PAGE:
Appeals Court orders Uber, Lyft to classify drivers as employees


SAN FRANCISCO, Calif. (KRON) — The Court of Appeals ordered rideshare apps Uber and Lyft to classify drivers as employees, the San Francisco City Attorney announced Thursday.

Lyft Spokesperson Julie Wood released a statement following the ruling.

““This ruling makes it more urgent than ever for voters to stand with drivers and vote yes on Prop. 22,” she wrote.

Uber’s statement on the ruling:

“Today’s ruling means that if the voters don’t say Yes on Proposition 22, rideshare drivers will be prevented from continuing to work as independent contractors, putting hundreds of thousands of Californians out of work and likely shutting down ridesharing throughout much of the state. We’re considering our appeal options, but the stakes couldn’t be higher for drivers—72% of whom support Prop 22—and for the California economy, where millions of people are jobless and another 158,000 just sought unemployment support this week.”

San Francisco City Attorney Dennis Herrera released the following statement:

“This decision makes it abundantly clear that Uber and Lyft have been breaking the law for years. The only thing ‘radical’ and ‘unprecedented’ is the scope of Uber and Lyft’s misconduct. This is a victory for the people of California and for every driver who has been denied fair wages, paid sick days, and other benefits by these companies. For too long Uber and Lyft have illegally denied their drivers basic workplace protections and shifted that burden onto drivers and taxpayers. Uber and Lyft have pocketed millions of dollars by leaving drivers in the lurch and taxpayers to foot the bill. The law is clear: Drivers can continue to have all of the flexibility they currently enjoy while getting the rights they deserve as employees. The only thing preventing that is Uber and Lyft’s greed.”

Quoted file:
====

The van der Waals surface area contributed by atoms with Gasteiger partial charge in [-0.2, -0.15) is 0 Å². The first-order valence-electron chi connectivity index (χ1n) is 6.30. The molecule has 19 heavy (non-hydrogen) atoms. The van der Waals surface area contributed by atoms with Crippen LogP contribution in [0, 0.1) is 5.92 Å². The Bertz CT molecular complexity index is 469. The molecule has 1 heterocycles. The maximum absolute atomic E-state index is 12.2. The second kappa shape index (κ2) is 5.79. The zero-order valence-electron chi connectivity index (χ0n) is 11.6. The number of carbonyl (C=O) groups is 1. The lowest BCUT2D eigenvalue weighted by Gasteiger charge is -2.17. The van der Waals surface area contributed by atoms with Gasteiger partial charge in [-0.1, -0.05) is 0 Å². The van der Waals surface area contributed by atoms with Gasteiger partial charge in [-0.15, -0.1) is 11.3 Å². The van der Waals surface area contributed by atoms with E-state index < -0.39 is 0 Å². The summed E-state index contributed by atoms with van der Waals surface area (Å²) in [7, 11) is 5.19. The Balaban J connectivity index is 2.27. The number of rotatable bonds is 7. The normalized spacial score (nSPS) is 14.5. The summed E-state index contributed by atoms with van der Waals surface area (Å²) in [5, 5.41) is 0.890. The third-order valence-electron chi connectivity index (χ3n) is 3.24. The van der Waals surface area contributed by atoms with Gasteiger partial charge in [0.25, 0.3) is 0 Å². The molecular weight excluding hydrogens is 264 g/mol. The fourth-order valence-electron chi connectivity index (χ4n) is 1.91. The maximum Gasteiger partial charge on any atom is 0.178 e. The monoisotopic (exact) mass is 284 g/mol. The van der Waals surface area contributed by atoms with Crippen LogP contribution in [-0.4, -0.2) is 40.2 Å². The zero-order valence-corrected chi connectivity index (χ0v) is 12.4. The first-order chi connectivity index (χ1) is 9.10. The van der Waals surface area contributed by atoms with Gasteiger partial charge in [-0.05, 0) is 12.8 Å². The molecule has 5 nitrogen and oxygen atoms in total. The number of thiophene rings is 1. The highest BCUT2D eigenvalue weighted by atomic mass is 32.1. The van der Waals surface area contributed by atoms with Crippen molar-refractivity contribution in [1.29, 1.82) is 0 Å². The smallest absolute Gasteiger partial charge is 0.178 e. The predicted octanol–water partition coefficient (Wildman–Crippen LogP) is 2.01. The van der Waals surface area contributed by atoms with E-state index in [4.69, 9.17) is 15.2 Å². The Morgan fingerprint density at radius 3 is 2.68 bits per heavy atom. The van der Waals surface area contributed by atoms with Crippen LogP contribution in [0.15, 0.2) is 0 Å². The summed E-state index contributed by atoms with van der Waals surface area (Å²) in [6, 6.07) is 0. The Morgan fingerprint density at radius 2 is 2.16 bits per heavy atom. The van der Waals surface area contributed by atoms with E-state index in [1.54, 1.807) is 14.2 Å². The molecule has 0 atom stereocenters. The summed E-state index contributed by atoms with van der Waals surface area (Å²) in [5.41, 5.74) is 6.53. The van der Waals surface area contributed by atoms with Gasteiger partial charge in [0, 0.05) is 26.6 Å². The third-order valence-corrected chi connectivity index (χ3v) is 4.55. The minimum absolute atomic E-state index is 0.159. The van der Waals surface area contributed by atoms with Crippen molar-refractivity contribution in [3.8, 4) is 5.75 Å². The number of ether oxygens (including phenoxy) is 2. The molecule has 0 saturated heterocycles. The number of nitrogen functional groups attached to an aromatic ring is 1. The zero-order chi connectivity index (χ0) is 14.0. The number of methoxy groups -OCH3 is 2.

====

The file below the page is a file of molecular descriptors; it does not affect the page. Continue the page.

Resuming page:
Statement from California Attorney General Xavier Becerra:

Californians have fought long and hard for paycheck and benefit protections. Uber and Lyft have used their muscle and clout to resist treating their drivers as workers entitled to those paycheck and benefit protections. The courts saw right through their arguments. In the midst of a COVID health and economic crisis, what worker can afford to be denied basic protections like paid sick leave, unemployment insurance, minimum wage, or overtime?

Today’s decision comes on the same day that the federal government reports that more than one million Americans filed for unemployment benefits — and 3 of every 10 of them are gig workers or self-employed. But remember, companies like Uber and Lyft that classify gig workers as “independent contractors” don’t pay into unemployment benefit funds for workers. That means that American taxpayers — not gig companies like Uber and Lyft — are covering the unemployment benefits that gig workers are receiving from the COVID bailout. That’s not fair to our workers and taxpayers. It’s time for Uber and Lyft to play by the rules.” 

In August, a California judge ordered both Uber and Lyft to treat their California drivers as employees instead of independent contractors, guaranteeing them benefits like any other full-time employee.

Uber said it will likely shut down operations in the state for several months if its required to do this.

Both Uber and Lyft immediately appealed to a higher court, putting the ruling on hold as the case continues.

If Proposition 22 passes, this means drivers will be provided new benefits and protections.

This is a breaking news alert, check back for updates.

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